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Studio: international art — 12.1898

Seite: 140
DOI Heft: DOI Artikel: DOI Seite: Zitierlink: i
http://digi.ub.uni-heidelberg.de/diglit/studio1898/0176
Lizenz: Creative Commons - Namensnennung - Weitergabe unter gleichen Bedingungen Nutzung / Bestellung
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The Lay Figure

THE LAY FIGURE. " KELM-
SCOTT AND JAPAN."
"Is it possible that, today, any sane
person denies art to the Japanese ? "
said the Lay Figure. " Surely you are joking."

" Well," the Man with a Clay Pipe said quietly,
" some people, you know, still declare that the
earth is flat. I find in this book on ' William

Morris ' by Aymer Vallance-"

" Yes, I know ! " broke in the Gifted Amateur,
who had dropped in against his will to prove he
was but mortal. "Morris did say all art is based
upon architecture—Japan has no architecture—
therefore Japan has no art."

" One dubious premise, one inaccurate state-
ment, and a false deduction, that is all," said the
Lay Figure. " Really even if Morris said it, it is
not worth combating seriously."

"But has Japan any architecture?" the Gifted
Amateur said in a thin sour tone. " I thought
it had but bamboo frames covered with paper,
a city of folding screens, painted with storks
askew."

"As well imagine Gothic art to be all Oxford
frames," the Lay Figure retorted. " Really if one
must go back to first principles—were not Greek
temples evolved from wooden constructions ? Do
you not know photographs of the Temples of
Kioto, Nikko, Nara, and Shiba, or of the Castle of
Nagoya ? "

"No," said the Gifted Amateur, "and I hope I
never may ; Japan does not interest me. It is so
utterly without ' soul,' and architecture is surely
concrete music, a symphony of lasting material. I
cannot feel interest in wooden houses—. Yes,
I know you say it has stone bridges and the rest—
but so far they seem to be only big 'curios.' "

" But," the Man with a Clay Pipe broke in, " is
architecture necessarily limited to brick or stone ?
If so, what of the so-called half-timbered houses
-the Town Hall of Lavenham, or Little Moreton
Hall, which are practically wooden in structure as
well as in ornament ? "

" I thought the rage for penny fans and glove
boxes at ninepence three farthings was past," said
the Gifted Amateur, taking no heed of the inter-
ruption. "Nobody regards them as 'precious'
to-day, not even in the newest suburb."

" Who that was worth listening to ever did ? "
said the Lay Figure. " As well say that because
Berlin wool-work is a horror, the mosaics at
Ravenna are also. Japan, with its draughtsmen
worthy peers of Durer, Rembrandt, or Whistler ;
140

its lacquer the last word of human artifice ; its
metal work absolutely beyond rivalry ; its 'all-over '
patterns, now simple and symmetrical, and again
inexhaustible in their novelty—against the evi-
dence of these even the dictum of so great a crafts-
man as Morris is merely another example of the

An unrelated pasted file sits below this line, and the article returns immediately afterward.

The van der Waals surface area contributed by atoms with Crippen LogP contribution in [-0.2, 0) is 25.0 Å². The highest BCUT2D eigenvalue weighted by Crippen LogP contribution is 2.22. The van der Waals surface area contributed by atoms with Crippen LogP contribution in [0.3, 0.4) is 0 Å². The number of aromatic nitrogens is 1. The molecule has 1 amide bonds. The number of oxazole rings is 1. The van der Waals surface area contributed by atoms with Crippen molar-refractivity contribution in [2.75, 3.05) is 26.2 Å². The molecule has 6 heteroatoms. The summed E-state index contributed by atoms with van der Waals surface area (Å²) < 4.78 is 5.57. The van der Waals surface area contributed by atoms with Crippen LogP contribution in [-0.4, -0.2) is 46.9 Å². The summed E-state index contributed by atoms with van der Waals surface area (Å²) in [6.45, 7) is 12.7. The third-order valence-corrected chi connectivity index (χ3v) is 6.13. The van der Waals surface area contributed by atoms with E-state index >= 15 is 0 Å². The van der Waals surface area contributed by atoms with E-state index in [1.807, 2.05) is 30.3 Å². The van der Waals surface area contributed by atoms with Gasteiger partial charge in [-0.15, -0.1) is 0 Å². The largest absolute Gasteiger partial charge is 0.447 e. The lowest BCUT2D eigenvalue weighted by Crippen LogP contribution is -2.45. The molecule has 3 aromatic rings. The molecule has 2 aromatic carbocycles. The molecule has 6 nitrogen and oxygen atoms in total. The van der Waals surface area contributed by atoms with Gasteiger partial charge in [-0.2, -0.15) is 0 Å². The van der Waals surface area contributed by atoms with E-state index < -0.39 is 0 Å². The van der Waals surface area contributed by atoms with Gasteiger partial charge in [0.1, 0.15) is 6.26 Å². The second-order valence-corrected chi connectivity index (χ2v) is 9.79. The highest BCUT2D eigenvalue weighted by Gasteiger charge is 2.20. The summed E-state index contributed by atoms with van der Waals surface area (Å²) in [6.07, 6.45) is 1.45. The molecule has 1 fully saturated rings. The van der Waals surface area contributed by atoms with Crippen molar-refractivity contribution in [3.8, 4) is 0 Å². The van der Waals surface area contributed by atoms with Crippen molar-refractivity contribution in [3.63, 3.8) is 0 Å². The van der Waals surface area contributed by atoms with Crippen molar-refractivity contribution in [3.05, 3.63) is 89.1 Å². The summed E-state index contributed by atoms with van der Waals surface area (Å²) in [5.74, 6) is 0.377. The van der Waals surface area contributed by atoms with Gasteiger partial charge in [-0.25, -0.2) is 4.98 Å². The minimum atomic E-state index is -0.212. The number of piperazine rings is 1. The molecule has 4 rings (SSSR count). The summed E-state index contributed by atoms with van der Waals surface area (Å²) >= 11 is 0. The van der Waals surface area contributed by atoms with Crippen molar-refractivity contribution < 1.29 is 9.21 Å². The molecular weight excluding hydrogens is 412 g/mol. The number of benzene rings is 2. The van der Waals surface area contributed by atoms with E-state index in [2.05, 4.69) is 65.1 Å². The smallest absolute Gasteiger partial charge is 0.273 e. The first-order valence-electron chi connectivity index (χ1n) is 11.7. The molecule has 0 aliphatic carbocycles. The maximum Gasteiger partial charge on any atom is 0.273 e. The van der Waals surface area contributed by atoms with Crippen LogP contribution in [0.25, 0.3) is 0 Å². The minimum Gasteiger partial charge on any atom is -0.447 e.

fallibility of genius."

" But Mr. Ruskin—" the Gifted Amateur added,
with a crushing air.

" Mr. Ruskin was more logical," the Lay Figure
broke in. " He did write to a bookseller : ' Do not
send me any more Japanese prints : they confuse
me, I am too old to go into the subject now.' One
respects his attitude, because it is a confession of
ignorance, and reveals possibly a certain dread lest
his prejudice might prove ill founded."

" I will not hear it hinted that Morris was not
logical," said the Gifted Amateur in a white rage.

" Perhaps the word was ill chosen," the Lay
Figure replied quietly. " I do not doubt that
Mr. Morris spoke with honest ignorance, but King
David also made rash statements in haste. I some-
times think that the Morris you set up as a deity
is not nearly so great a hero as the great craftsmen
we outsiders respect. To own that any man, how-
ever noble, may be unjust to certain things which
chance to clash with his preconceived opinions is
not to do him dishonour."

" I think," the Man with a Clay Pipe added, " it
is another example of Mrs. Partington trundling
back the ocean with a mop. The art of Japan,
like the art of Greece, is one of the verities beyond
fashion, above faction. You despise both, I know."

" I never despised Greek art," the Gifted
Amateur said, with an air of generous toleration.
" Of course it is infantile beside the line flowering
of the thirteenth and fourteenth centuries, but in its
own limited way it is not despicable."

" How nice of you ! " the Lay Figure said, with a
laugh. " Gallant little Greece has found another
champion. Can you not say as much for Japan ? "

" No, most certainly not," the Gifted Amateur
retorted. " The Japanese cannot draw, have no
idea of design, no sense of beauty."

"That is quite absurd," the Lay Figure said,
with a laugh, " as absurd as Mr. Vallance's com-
ment on Morris's hasty speech, which he says Pro-
fessor John Milne and Herr Oscar Munsterberg
have corroborated on 'purely scientific grounds.'
Evidently the ostrich who puts his head in the
sand still exists. But why be angry ? The ostrich
grows fine feathers and is a good bird in many
ways ! "

The Lav Figure.
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